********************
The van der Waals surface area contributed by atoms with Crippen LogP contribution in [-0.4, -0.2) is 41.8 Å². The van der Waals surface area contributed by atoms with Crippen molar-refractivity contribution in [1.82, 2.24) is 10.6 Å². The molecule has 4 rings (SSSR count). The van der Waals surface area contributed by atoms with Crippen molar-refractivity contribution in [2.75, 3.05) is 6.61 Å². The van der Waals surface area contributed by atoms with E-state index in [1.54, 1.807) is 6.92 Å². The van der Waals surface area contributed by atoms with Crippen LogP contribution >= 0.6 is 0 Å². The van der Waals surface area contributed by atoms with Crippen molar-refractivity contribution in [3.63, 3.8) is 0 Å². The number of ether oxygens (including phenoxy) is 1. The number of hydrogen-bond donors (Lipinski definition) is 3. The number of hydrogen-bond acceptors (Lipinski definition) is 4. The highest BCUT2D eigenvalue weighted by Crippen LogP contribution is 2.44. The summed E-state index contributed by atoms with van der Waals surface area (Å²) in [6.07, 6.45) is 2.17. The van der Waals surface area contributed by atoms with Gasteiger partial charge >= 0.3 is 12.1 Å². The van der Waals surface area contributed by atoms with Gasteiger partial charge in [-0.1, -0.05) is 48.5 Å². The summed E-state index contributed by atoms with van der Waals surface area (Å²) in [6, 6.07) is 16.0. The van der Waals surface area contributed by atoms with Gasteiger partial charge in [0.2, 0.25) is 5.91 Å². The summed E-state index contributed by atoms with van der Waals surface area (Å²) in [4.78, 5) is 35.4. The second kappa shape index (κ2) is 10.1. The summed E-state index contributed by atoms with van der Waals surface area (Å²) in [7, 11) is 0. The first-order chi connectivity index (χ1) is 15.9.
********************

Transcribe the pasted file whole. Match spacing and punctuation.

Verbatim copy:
The van der Waals surface area contributed by atoms with Crippen LogP contribution in [-0.4, -0.2) is 41.8 Å². The van der Waals surface area contributed by atoms with Crippen molar-refractivity contribution in [1.82, 2.24) is 10.6 Å². The molecule has 4 rings (SSSR count). The van der Waals surface area contributed by atoms with Crippen molar-refractivity contribution in [2.75, 3.05) is 6.61 Å². The van der Waals surface area contributed by atoms with E-state index in [1.54, 1.807) is 6.92 Å². The van der Waals surface area contributed by atoms with Crippen LogP contribution >= 0.6 is 0 Å². The van der Waals surface area contributed by atoms with Crippen molar-refractivity contribution in [3.63, 3.8) is 0 Å². The number of ether oxygens (including phenoxy) is 1. The number of hydrogen-bond donors (Lipinski definition) is 3. The number of hydrogen-bond acceptors (Lipinski definition) is 4. The highest BCUT2D eigenvalue weighted by Crippen LogP contribution is 2.44. The summed E-state index contributed by atoms with van der Waals surface area (Å²) in [6.07, 6.45) is 2.17. The van der Waals surface area contributed by atoms with Gasteiger partial charge >= 0.3 is 12.1 Å². The van der Waals surface area contributed by atoms with Gasteiger partial charge in [-0.1, -0.05) is 48.5 Å². The summed E-state index contributed by atoms with van der Waals surface area (Å²) in [6, 6.07) is 16.0. The van der Waals surface area contributed by atoms with Gasteiger partial charge in [0.2, 0.25) is 5.91 Å². The summed E-state index contributed by atoms with van der Waals surface area (Å²) in [4.78, 5) is 35.4. The second kappa shape index (κ2) is 10.1. The summed E-state index contributed by atoms with van der Waals surface area (Å²) in [7, 11) is 0. The first-order chi connectivity index (χ1) is 15.9.